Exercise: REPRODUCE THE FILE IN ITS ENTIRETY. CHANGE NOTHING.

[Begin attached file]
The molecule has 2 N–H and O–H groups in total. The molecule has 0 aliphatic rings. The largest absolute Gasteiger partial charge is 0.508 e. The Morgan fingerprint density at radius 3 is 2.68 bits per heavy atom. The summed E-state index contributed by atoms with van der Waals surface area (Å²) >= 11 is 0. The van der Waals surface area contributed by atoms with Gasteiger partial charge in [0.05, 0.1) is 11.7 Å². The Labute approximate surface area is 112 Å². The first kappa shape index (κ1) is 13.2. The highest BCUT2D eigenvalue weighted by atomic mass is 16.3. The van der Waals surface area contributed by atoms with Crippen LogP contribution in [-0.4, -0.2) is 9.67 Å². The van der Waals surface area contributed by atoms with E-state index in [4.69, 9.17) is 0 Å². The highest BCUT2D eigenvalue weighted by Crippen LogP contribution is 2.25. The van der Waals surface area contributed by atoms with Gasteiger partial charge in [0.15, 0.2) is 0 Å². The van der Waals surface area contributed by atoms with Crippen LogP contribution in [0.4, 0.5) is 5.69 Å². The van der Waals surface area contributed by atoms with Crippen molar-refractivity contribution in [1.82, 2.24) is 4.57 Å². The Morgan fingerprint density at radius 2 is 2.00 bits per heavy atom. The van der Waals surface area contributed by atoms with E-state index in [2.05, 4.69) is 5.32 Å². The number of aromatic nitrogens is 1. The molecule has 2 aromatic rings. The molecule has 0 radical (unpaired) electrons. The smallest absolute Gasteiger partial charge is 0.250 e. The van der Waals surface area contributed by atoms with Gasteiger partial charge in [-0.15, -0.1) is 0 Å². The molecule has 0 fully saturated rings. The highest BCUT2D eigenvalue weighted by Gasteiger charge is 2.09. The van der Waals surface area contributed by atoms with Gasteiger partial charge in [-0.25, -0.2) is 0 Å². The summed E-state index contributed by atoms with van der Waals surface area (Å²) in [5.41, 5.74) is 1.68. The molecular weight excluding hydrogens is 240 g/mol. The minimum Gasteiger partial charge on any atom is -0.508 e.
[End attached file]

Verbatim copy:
The molecule has 2 N–H and O–H groups in total. The molecule has 0 aliphatic rings. The largest absolute Gasteiger partial charge is 0.508 e. The Morgan fingerprint density at radius 3 is 2.68 bits per heavy atom. The summed E-state index contributed by atoms with van der Waals surface area (Å²) >= 11 is 0. The van der Waals surface area contributed by atoms with Gasteiger partial charge in [0.05, 0.1) is 11.7 Å². The Labute approximate surface area is 112 Å². The first kappa shape index (κ1) is 13.2. The highest BCUT2D eigenvalue weighted by atomic mass is 16.3. The van der Waals surface area contributed by atoms with Crippen LogP contribution in [-0.4, -0.2) is 9.67 Å². The van der Waals surface area contributed by atoms with E-state index in [4.69, 9.17) is 0 Å². The highest BCUT2D eigenvalue weighted by Crippen LogP contribution is 2.25. The van der Waals surface area contributed by atoms with Gasteiger partial charge in [0.15, 0.2) is 0 Å². The van der Waals surface area contributed by atoms with Crippen LogP contribution in [0.4, 0.5) is 5.69 Å². The van der Waals surface area contributed by atoms with Crippen molar-refractivity contribution in [1.82, 2.24) is 4.57 Å². The Morgan fingerprint density at radius 2 is 2.00 bits per heavy atom. The van der Waals surface area contributed by atoms with E-state index in [2.05, 4.69) is 5.32 Å². The number of aromatic nitrogens is 1. The molecule has 2 aromatic rings. The molecule has 0 radical (unpaired) electrons. The smallest absolute Gasteiger partial charge is 0.250 e. The van der Waals surface area contributed by atoms with Gasteiger partial charge in [-0.15, -0.1) is 0 Å². The molecule has 0 fully saturated rings. The highest BCUT2D eigenvalue weighted by Gasteiger charge is 2.09. The van der Waals surface area contributed by atoms with Gasteiger partial charge in [-0.25, -0.2) is 0 Å². The summed E-state index contributed by atoms with van der Waals surface area (Å²) in [5.41, 5.74) is 1.68. The molecular weight excluding hydrogens is 240 g/mol. The minimum Gasteiger partial charge on any atom is -0.508 e.